Apple's free OS is no threat to Linux at all, Torvalds says

Torvalds will keep working on Linux until he gets bored or his doctor decides he cannot do it anymore

Apple's move to offer its latest desktop operating system, OS X Mavericks, for free isn't going to affect the Linux operating system at all, its creator Linus Torvalds said.

Linux has been giving its OS away for 22 years, said Torvalds during a question-and-answer session at LinuxCon Europe in Edinburgh on Wednesday. But Apple's decision to offer its OS for free as of Tuesday is entirely different from Linux' philosophy, he said. In fact, one of the reasons Torvalds uses the term open source instead of free software because there is a difference between open and free, he said.

While Apple's Mavericks update might be free it is not open source and people still need expensive hardware to use the OS, he said. "The fact that Apple gives the OS away is completely irrelevant," Torvalds said. "I don't think that it impacts Linux at all."

Torvalds is not thinking of retiring at all, he told the audience when asked what needed to happen for him to retire. "It needs to get not interesting and that hasn't happened yet," he said. But he would probably stop if he gets the feeling that he can't code anymore or the doctor tells him to quit.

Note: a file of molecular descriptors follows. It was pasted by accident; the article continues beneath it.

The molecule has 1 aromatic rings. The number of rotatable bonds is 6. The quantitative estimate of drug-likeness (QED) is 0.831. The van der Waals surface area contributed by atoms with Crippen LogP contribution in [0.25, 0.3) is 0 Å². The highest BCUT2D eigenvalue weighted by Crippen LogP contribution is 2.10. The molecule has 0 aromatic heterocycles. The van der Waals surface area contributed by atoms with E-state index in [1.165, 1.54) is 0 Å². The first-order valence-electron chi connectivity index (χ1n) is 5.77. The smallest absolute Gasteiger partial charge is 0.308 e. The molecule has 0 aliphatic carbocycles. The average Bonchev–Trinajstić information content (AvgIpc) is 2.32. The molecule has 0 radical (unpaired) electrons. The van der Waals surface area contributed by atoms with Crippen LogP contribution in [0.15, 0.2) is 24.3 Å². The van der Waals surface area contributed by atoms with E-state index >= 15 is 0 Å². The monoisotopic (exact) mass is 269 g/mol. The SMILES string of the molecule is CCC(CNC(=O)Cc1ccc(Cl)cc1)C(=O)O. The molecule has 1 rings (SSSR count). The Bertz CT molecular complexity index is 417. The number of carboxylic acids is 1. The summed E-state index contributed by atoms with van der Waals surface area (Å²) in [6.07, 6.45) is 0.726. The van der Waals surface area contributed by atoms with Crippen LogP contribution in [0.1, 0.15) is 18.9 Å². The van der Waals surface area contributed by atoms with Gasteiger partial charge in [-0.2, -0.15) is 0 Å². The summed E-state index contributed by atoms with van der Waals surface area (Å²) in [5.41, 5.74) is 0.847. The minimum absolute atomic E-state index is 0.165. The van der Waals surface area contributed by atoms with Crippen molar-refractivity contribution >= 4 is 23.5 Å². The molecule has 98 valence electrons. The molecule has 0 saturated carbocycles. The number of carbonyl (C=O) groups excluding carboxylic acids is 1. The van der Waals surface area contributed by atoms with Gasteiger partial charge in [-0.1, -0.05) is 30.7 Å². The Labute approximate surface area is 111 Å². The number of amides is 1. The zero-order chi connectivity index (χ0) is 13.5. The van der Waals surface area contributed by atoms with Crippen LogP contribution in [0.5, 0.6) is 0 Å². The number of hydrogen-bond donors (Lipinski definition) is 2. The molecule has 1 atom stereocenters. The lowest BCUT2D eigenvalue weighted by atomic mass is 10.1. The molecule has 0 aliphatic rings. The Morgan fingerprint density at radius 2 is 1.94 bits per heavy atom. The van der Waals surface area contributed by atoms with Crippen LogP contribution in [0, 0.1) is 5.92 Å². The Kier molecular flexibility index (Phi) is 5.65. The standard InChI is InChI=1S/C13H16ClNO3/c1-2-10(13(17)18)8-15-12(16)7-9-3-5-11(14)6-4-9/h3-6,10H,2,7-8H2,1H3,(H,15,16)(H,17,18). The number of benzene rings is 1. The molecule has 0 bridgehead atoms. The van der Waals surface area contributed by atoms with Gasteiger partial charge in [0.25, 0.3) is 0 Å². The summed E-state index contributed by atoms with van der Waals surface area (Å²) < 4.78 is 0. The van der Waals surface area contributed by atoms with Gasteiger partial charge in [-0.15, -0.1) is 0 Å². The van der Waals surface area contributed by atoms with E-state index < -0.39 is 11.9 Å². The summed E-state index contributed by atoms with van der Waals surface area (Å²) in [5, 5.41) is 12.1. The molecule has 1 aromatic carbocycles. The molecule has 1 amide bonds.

While Torvalds doesn't tend to do a lot of programming these days, he still likes what he does, he said. "People just know who I am," he said. And while developers according to Torvalds can have "the attention span of slightly moronic woodland creatures" he likes to be responsive to developers and maintainers of the kernel who reach out to him. Nevertheless, he said, part of his role is to be able to say, "No, this is not how we do things."

Even if Torvalds gets hit by a bus, Linux will have no issues going on, he said. There are thousands of people involved with Linux for more than 20 years of which some from the beginning are still around, he said. "We have an incredible deep set of developers."

"I'm the person who people know and they know how I work. That means that they may not always like what I do and how I present things but they can trust that I act in a certain way and that is important," he said. "But there are other people that are impolite and can take patches," he added, referring to his flare-ups.

Torvalds said he has no idea where Linux will end up in five years. "I never had a plan. I still don't have a plan. It is kind of evolution in biology: there is no end plan. It is just that what works survives," he said. Linux will keep on evolving and improving in the same way, he said.

"I don't know which direction we'll improve in, but I don't feel I need to worry about that," he said.

Loek is Amsterdam Correspondent and covers online privacy, intellectual property, open-source and online payment issues for the IDG News Service. Follow him on Twitter at @loekessers or email tips and comments to loek_essers@idg.com

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